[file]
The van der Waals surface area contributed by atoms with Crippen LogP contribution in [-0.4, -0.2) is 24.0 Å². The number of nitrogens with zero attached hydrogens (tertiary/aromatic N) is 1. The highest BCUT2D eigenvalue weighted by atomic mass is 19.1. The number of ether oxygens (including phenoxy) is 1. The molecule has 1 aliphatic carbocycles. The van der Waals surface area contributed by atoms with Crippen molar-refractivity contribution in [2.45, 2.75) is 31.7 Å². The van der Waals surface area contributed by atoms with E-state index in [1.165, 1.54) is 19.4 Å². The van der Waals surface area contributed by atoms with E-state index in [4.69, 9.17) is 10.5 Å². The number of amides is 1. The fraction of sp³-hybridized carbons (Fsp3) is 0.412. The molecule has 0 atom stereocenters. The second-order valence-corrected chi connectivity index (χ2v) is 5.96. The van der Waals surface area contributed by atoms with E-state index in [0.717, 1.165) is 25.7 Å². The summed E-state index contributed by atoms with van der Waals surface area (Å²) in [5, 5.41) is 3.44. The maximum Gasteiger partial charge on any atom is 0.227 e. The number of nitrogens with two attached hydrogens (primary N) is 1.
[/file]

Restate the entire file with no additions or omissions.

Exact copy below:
The van der Waals surface area contributed by atoms with Crippen LogP contribution in [-0.4, -0.2) is 24.0 Å². The number of nitrogens with zero attached hydrogens (tertiary/aromatic N) is 1. The highest BCUT2D eigenvalue weighted by atomic mass is 19.1. The number of ether oxygens (including phenoxy) is 1. The molecule has 1 aliphatic carbocycles. The van der Waals surface area contributed by atoms with Crippen molar-refractivity contribution in [2.45, 2.75) is 31.7 Å². The van der Waals surface area contributed by atoms with E-state index in [1.165, 1.54) is 19.4 Å². The van der Waals surface area contributed by atoms with E-state index in [4.69, 9.17) is 10.5 Å². The number of amides is 1. The fraction of sp³-hybridized carbons (Fsp3) is 0.412. The molecule has 0 atom stereocenters. The second-order valence-corrected chi connectivity index (χ2v) is 5.96. The van der Waals surface area contributed by atoms with E-state index in [0.717, 1.165) is 25.7 Å². The summed E-state index contributed by atoms with van der Waals surface area (Å²) in [5, 5.41) is 3.44. The maximum Gasteiger partial charge on any atom is 0.227 e. The number of nitrogens with two attached hydrogens (primary N) is 1.